In the Russian River Watershed of Sonoma County, where coho are known to make redds, the appearance of a large swelling of coho also occurred. The large number of coho observed in this watershed  was due to the heavy rains shortening their spawning season, which gave off the appearance of more coho in the stream, according to a recent Sonoma Water report.
Due to the heavy rains before their spawning season began, coho swam further upstream than usual, reaching higher into small tributaries. Since they spread out across the watershed further than usual, it gave the appearance that the run was more bountiful than other years.
“They were in amazingly high places, so it painted this picture that could be sort of misconstrued,” said Brown.
This occurred in Sonoma as well for the threatened Chinook salmon. However, exact numbers are hard to discern, seeing as Chinook are listed as threatened, unlike steelhead and coho, so monitoring their numbers across California has not been prioritized.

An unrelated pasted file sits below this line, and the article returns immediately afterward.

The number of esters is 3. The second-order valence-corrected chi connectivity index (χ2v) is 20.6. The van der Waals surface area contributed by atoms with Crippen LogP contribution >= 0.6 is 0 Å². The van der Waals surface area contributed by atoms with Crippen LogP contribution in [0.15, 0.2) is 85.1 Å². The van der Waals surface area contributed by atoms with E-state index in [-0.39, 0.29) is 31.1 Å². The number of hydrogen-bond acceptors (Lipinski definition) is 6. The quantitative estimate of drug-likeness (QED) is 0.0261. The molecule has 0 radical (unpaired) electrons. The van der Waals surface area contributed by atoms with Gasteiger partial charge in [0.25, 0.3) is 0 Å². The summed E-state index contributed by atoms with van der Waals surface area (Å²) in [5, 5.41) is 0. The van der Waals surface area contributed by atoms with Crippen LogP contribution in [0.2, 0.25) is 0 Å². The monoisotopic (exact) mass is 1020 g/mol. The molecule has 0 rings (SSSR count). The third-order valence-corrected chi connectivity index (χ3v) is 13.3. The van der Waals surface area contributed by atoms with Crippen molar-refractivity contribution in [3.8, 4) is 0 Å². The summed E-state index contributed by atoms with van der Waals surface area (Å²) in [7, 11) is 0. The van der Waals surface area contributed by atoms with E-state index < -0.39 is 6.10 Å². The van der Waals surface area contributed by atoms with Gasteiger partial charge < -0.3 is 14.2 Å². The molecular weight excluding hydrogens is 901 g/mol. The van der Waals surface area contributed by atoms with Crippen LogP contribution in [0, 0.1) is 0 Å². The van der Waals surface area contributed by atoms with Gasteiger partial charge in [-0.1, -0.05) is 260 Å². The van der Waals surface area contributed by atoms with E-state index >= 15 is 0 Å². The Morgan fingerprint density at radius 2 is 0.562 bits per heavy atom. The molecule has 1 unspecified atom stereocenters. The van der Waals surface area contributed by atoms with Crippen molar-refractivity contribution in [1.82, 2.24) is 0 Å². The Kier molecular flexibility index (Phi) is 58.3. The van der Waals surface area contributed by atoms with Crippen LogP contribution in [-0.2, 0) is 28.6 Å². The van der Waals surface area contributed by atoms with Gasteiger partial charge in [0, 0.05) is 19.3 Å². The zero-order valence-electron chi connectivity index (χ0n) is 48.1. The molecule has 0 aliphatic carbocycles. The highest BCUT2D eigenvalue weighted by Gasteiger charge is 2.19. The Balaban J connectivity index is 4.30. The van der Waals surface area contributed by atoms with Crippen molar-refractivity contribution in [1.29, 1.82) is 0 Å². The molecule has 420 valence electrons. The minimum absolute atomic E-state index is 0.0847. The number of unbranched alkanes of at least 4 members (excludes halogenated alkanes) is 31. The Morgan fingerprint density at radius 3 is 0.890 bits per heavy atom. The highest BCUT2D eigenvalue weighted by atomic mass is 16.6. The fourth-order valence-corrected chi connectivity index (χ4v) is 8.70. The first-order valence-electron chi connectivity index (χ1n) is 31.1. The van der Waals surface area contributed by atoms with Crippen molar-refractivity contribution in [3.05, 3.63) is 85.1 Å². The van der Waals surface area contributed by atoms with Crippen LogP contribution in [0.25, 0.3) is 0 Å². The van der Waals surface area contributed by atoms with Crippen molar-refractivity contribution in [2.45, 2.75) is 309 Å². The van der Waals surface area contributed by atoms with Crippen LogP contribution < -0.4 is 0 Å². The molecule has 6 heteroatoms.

“Because the rains were so perfect—they came right at the right time at the right amount of duration—it made these little tributaries full of water,” said Brown. “Coho were getting up into those waters where they hadn’t been seen in maybe 10 years or so.”
As the winter season continued, however, there was very little rain to show, quickly drying Lagunitas creek, which has very little groundwater to maintain its flow throughout the summer. By the beginning of spring in some tributaries further upstream, the pools of water were beginning to lower into trickles.
“We got these coho spawning in these tiny tiny tributaries, and once those eggs hatch and the fish are swimming around, those tributaries [could] start to go dry,” said Brown.